Film Review: Scary, Loud “Blair Witch” Lacks Inventiveness of Original

Editor
By Editor September 15, 2016 07:00

Film Review: Scary, Loud “Blair Witch” Lacks Inventiveness of Original

By Anthony Hernandez

While it is significantly more adept, and far scarier than the ill-conceived and poorly executed sequel Book of Shadows – this (reboot disguised as a) sequel; still inevitably buckles under the weight of the franchise and cannot hold a candle to the terrifying inventiveness that firmly plants the original in the line of classic horror. Blair Witch is just a louder, rarely inventive version of what we’ve already seen.

The story follows James and a group of his college friends as they venture into the Black Hills Forest of Maryland to uncover the mystery surrounding the disappearance of his sister, Heather. Video evidence suggests that her disappearance is connected to the legend of the Blair Witch. While at first the group is high-spirited; but as the night seems to go on endlessly, the group is visited by a malevolent presence – and is lead down a path of nightmares. And so on.

With 1999’s The Blair Witch Project, the film – made on an incredibly meager budget of around $40,000– went on to be a blockbuster smash, and injected a new genre of horror into the mainstream. Now, it can be argued that the “found footage” genre already existed (think 1980’s Cannibal Holocaust) – but it was The Blair Witch Project that made it what it is today. Yet, like most horror films of today, its originality has turned into farce be being subjected to “franchising” and what could be an endless string of bad sequels.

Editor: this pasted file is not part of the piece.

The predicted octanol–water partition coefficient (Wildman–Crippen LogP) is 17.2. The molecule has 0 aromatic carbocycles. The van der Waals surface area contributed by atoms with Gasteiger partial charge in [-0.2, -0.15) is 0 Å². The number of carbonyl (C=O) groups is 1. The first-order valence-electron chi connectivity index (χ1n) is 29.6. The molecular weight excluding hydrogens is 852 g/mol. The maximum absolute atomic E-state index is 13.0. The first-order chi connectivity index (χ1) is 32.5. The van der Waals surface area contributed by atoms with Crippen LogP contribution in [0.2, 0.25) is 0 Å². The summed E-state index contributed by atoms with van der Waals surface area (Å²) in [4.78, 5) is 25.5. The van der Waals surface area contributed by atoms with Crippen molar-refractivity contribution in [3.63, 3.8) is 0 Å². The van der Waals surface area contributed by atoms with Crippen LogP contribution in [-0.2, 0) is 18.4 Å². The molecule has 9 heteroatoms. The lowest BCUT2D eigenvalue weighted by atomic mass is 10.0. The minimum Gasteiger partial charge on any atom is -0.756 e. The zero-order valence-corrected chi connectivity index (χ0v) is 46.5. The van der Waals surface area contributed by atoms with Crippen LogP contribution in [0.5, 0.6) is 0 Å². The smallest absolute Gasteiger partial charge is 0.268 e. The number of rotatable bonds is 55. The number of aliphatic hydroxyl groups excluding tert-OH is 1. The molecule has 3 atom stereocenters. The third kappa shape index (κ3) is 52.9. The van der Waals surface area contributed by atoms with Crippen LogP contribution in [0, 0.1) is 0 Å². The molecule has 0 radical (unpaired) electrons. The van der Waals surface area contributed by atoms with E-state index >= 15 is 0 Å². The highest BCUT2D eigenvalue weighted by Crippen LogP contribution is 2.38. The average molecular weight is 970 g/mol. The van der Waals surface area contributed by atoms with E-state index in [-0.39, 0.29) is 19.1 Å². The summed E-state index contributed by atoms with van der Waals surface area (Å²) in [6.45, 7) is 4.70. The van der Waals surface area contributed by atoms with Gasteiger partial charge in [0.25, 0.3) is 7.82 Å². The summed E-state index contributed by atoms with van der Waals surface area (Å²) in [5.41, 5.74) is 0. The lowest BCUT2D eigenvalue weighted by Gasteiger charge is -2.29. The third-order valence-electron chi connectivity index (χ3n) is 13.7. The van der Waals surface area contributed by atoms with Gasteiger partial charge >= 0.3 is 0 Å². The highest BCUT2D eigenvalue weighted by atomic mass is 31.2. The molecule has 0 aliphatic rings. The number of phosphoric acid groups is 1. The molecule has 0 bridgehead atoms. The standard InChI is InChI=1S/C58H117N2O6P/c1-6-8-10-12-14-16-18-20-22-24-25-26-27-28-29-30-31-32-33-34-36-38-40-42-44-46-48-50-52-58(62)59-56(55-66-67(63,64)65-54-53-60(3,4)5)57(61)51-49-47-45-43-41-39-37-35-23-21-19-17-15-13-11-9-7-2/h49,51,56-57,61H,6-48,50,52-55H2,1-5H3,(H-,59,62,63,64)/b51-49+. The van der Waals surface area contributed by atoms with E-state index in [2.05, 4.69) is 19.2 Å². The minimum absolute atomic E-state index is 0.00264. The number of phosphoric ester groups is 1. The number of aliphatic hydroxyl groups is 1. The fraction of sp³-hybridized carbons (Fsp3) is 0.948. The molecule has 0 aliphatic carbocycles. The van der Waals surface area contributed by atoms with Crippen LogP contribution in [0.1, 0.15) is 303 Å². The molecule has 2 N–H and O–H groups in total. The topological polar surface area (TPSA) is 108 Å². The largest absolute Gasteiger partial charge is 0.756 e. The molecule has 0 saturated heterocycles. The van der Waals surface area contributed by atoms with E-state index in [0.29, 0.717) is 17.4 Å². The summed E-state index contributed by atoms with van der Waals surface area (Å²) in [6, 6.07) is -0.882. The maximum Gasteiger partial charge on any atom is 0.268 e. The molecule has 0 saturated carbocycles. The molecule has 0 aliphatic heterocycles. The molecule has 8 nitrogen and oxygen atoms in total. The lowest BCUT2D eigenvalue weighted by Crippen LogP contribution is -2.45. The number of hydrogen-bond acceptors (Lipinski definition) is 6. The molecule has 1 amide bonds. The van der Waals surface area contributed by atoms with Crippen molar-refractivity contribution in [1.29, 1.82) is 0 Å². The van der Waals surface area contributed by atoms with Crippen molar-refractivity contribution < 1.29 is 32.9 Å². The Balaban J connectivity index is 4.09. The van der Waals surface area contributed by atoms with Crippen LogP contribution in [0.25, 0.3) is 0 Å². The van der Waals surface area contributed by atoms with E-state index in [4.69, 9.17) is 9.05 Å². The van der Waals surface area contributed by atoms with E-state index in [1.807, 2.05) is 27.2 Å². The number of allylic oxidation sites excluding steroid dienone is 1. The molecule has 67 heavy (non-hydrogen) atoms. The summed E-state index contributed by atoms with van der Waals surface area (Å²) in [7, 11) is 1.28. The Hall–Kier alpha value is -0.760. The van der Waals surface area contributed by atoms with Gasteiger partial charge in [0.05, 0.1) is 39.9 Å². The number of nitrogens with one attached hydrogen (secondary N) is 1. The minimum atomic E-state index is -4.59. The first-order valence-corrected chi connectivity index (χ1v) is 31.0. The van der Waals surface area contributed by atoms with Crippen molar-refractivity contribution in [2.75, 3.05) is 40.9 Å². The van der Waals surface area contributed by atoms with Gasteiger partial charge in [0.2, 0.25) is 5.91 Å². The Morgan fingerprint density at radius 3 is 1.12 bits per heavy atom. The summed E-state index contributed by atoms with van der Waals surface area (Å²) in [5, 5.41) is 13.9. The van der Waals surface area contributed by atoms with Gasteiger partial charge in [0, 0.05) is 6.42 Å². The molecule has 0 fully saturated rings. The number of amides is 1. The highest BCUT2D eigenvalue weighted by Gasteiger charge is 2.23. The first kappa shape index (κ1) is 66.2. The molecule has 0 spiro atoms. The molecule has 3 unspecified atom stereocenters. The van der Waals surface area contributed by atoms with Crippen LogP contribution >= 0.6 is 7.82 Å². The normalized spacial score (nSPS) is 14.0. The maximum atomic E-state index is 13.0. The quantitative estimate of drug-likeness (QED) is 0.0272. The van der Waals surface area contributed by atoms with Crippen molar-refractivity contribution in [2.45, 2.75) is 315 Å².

This Blair Witch failed to capture anything that made the original such a disturbing experience. Subtlety and dread is replaced with loud sound effects, big jump scares, and sometimes overly-ambitious visual effects. While there are moments of fantastically creepy imagery, and some sequences of dark, visceral horror – it feels like a gimmick in the end. Just because it made the original scary doesn’t necessarily it means it’s going to work here; and much of that blame falls on the director Adam Wingard, whose film credits include mostly lackluster attempts at horror (like the abomination that was V/H/S).

That being said – the cast of unknowns does a mostly solid job of giving us someone to root for, and their reactions to all the creepy set-ups were realistic and sometimes wrenching. The house in the third act was probably one of the best “haunted houses” put on screen – though some of the scary bits were ruined by terrible choices made by our heroes. While the most “original” part of the film, (and credit must be given to a few other sequences) involved a voodoo doll… but we’ll just leave it at that.

Inevitably though, the sum of the scares do not add up to a fully realized movie-going experience, and challenges very little in the genre that the original practically created.

Blair Witch

Run Time: 89 minutes

Rated R for language, terror and some disturbing images

Starring: James Allen McCune, Callie Hernandez, Corbin Reed, Brandon Scott, Wes Robinson, Valorie Curry

Director: Adam Wingard

Writer: Simon Barrett

Editor
By Editor September 15, 2016 07:00

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